You could also consider MDF doors I do a lot of wardrobes that way and it should bring the costs down, they can easily be made with the same panel design.
     
  7. foxhole

    foxhole

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    I would rip it all out and start afresh.
    Ikea wardrobe doors are a cheap alternative, just build frame to accept the size.
    Bedroom alcove.
     
  8. speed

    speed

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    any good joiner would beable to make matching doors ( i could)

    i would personally push for new cupboards each side from mdf. also mdf full carcass maybe with adjustable shelfs on one half and hanging rail on the other half, then the wider wardrobe have extra shelfs depending on requirments

    mdf is cheaper than timber so the price shouldent alter too much
     
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  10. Jasonb

    Jasonb

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    If you want to keep the period look then MDf is the best bet, Ikea etc is OK if you want a modern look that is not quite fitted.

    Something like these

    [​IMG]

    [​IMG]

    [​IMG]

    [​IMG]

    I prefer a wood grained MFC (melamine faced chipboard) for the carcases, does not need finishing and marks less than a painted carcase

    [​IMG]

    J
     
  11. richw

    richw

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    Yeah, he said Tulip would be less knotty on the paint. I'm actually in the North East (Teesside) so I would have hoped it be cheaper! Anyway, the fella who was going to do a simple job with modern doors has come back with £650, so maybe £900ish for what we really really want isn't that bad.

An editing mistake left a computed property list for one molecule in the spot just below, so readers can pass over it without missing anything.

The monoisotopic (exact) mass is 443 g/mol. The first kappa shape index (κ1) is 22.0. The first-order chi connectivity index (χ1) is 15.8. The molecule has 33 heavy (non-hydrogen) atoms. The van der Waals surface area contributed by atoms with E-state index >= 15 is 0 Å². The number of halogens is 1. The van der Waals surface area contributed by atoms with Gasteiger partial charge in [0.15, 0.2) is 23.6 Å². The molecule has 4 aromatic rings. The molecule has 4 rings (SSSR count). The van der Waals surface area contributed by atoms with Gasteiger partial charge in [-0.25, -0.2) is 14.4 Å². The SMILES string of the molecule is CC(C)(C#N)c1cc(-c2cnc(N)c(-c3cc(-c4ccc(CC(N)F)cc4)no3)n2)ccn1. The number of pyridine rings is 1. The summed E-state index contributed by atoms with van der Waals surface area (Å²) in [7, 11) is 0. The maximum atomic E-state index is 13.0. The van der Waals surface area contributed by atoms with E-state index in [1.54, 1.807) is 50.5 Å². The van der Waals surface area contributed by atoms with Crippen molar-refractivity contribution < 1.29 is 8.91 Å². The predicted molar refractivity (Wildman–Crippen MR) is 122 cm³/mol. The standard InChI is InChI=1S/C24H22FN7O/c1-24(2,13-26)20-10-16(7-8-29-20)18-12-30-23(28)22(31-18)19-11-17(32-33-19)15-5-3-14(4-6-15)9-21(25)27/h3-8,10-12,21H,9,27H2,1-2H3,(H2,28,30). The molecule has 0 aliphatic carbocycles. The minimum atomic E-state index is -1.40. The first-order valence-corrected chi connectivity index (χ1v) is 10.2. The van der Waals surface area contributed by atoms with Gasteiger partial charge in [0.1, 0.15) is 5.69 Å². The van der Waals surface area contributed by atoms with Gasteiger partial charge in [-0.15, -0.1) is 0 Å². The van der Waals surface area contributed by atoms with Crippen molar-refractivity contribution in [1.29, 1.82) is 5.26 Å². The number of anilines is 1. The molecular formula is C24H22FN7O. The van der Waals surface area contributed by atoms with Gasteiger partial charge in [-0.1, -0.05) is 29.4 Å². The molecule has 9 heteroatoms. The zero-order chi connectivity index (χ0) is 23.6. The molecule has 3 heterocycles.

12. richw

    richw

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    Hmm, don't get me wrong: your example looks very good. But part of me liked retaining the original where possible, and I like the 1930s style. I'm happy that we have the original internal doors (1-over-3 panels), crockery cabinets, three fireplaces, front door, some windows, picture rails and delft racks. I know none of these are considered stylish these days... maybe it's my odd taste! :)
     
  13. WestmidsChippy

    WestmidsChippy

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    how do you upload pics onto this site? just saw linsey lohan on telly so a recent pic is in mind ;)

    get a few chippies in, tell'em what it is you actually want, listen to 'em then go from there
     
  14. richw

    richw

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    Hmm. That, and the pics from jasonb with MDF and/or MFC has given me another option. I'll see what the joiner says. I'm really not sure if I should be looking at pine, tulip, MDF or MFC. I've used MFC and MDF for bits and bobs in the past (boxing pipes etc.) but not thought of it for a substantial piece of furniture.

    Thanks.
     
  15. foxhole

    foxhole

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    Use the IMAGE tag at the top of page to upload your pics, when posting you have option to add your pics. [show my images]
     
  16. DIYnot Local

    DIYnot Local